Emmy Bean is a musician-in-residence at Children’s Hospital University of Illinois and Ann & Robert H. Lurie Children’s Hospital of Chicago, and is a singer, theater artist and teacher living in Chicago. She performs frequently with Theatre Oobleck, Curious Theater Branch, and The Neo-Futurists. She writes songs and performs with Chris Schoen and T-Roy Martin in the trio 80 Foots Per Minute. Other performance work includes appearances at the Parlor in Philadelphia, Judson Church in New York City, Studio Theater in Washington DC, and Sandglass Theater in Putney, VT.  She has toured with Amanda Maddock’s play “Mrs. Wright’s Escape” and co-created the “Three Piggy Opera” at Links Hall in Chicago. Since 2008, she has worked as an Associate Curator at the Great Small Works International Toy Theater Festival in New York City. She holds an M.A. in Interdisciplinary Arts from Columbia College Chicago and a B.A. in Religion from Vassar College, with a concentration in Music and Culture.



Dan Kerr-Hobert is a Theatre Artist-In-Residence at Ann & Robert H. Lurie Children’s Hospital of Chicago and Rush University Children’s Hospital. He is an ensemble member of The Neo-Futurists Theater, a long time collaborator of Blair Thomas and Company, and the former Artistic Director of Sans-culottes Theater and Manifest Theatre. As a prolific writer, director, deviser, performer, and puppet designer, his work has been seen at The Chicago Symphony Orchestra, La Monnaie de Munt in Belgium, Chicago’s Museum of Contemporary Art, The Wooly Mammoth Theatre in Washington D.C., the Detroit Institute of Art, NJPAC, Steppenwolf Theatre, the Pritzker Pavilion, HERE Arts Center in New York, Dad’s Garage in Atlanta and The Actors Theatre of Louisville. Additionally, he has taught at The Theatre School at DePaul University and the Art Institute of Chicago. Dan is an alum of the Acting program at The Theatre School at DePaul University.



Mikey Peterson is a media artist at Children’s Hospital University of Illinois. His moving-imagery, influenced by pre-CGI Sci-Fi films, experimental cinema, and sound collage, aim to disturb the viewer’s self-perception and sense of place. Subtle events appear dramatic and nature’s movements become surreal transformations, as they reside within the boundary between the physical and the virtual. His work has shown at the Museum of the Moving Image in New York City; Chicago’s Museum of Contemporary Photography; the Chicago Cultural Center; the University of Chicago’s Smart Museum; Chicago’s Zhou B Art Center, Rome’s MAXXI Museum; South Korea’s CICA Museum; the Armory Center For The Arts in Pasadena, California; Seattle’s Northwest Film Forum; the SIGGRAPH Conference in Los Angeles, California, the Lucca Film Festival in Lucca, Italy, London’s Visions in the Nunnery, CURRENTS New Media in Santa Fe, New Mexico, Under The Subway Video Art Night, the STREETVIDEOART exhibition in Paris, France, Brooklyn’s Ende Tymes Festival, New York’s Under The Subway Video Art Night, and the Video Art and Experimental Film Festival at Tribeca Cinemas in New York City. His work has been featured in publications including CICA Museum’s Post Human: New Media Art 2020 and Digital Body: New Media Art 2018; Mexico City’s Blancopop; Paris’ Stigmart 10 – Videofocus; LandEscape Art Review and the online audio publication, Text Sound. Peterson develops and teaches courses in the Film, Video, New Media, Animation Department and Contemporary Practices Department at the School of the Art Institute of Chicago. In addition, he writes and performs sparse melodic songs as a solo musician.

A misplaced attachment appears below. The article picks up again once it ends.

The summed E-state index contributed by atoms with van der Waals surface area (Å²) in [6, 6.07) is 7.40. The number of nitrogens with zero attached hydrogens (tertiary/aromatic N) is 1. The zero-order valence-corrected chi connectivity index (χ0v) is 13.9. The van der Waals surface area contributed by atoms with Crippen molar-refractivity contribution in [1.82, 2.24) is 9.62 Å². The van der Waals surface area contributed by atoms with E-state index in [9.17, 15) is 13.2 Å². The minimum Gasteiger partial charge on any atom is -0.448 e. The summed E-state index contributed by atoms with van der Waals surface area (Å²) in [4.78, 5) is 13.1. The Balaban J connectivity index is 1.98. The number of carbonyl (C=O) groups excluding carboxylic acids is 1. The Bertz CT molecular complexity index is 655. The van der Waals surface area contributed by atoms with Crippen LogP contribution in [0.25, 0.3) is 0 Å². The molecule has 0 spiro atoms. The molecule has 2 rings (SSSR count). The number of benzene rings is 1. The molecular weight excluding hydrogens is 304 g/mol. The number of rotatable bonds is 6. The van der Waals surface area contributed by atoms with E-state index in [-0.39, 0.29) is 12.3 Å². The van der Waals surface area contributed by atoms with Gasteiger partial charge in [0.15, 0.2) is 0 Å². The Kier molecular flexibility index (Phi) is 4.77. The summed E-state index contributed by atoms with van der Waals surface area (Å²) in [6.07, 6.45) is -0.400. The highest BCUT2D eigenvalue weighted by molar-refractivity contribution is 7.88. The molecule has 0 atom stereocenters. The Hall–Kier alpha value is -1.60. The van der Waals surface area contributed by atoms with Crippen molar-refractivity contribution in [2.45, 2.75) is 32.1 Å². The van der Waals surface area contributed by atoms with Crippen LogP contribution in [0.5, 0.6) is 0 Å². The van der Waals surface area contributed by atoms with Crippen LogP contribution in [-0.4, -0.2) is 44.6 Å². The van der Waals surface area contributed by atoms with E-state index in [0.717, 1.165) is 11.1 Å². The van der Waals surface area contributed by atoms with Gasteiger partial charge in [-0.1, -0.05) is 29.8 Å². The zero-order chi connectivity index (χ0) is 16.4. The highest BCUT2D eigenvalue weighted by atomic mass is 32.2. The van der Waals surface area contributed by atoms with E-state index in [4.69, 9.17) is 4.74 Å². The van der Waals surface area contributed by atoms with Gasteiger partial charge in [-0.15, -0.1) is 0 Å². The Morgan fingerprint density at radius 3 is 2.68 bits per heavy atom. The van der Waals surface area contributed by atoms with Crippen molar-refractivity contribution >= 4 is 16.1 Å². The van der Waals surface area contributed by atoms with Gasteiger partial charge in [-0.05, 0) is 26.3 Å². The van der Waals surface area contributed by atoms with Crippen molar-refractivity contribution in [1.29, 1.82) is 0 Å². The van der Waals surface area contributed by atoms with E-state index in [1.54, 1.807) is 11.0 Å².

Kevin is a musician-in-residence at Rush University Children’s Hospital, and is a guitarist, composer, and music educator from the Chicagoland area. He began studying classical guitar performance at the University of Georgia with John Sutherland before finishing his degree at the Chicago College of Performing Arts under the instruction of Denis Azabagic. During this time, Kevin took first prize in the 2005 Society of American Musicians Competition and the 2006 D’Addario Classical Guitar Competition. Along with his classical and solo engagements, Kevin can be found performing and recording with a number of bands around Chicago, such as Gussied, Third Coast Percussion Ensemble, and Ami Saraiya and the Outcome. He has also recorded several studio albums with his band Cpt. Captain.



Lenny Zieben is a musician-in-residence at Rush University Children’s Hospital and has worked at Snow City Arts since 2011. Lenny also teaches music movement, principles and fun to preschool-5th grades as well as music production, history and theory (and fun!) to 6-12 grades. He has taught in public and private schools for Merit, Chime, Columbia College and Intonation, preparing students for a lifetime of musical enjoyment (and concerts). He has also worked at the Chicago Cultural Center as a sound engineer for events including World Music Fest and Summerdance. Lenny loves to sample and transform ordinary sounds into extraordinary music and soundscapes. He loves to perform, playing ukulele, voice, percussion and piano as Music For New People (MusicForNewNewPeople.com) throughout Chicagoland and sometimes the USA. Their debut recording “Innovations In Fun” is streaming world-wide and is a delight for all ages! Lenny is a graduate of DePaul University’s Sound Recording Technology program.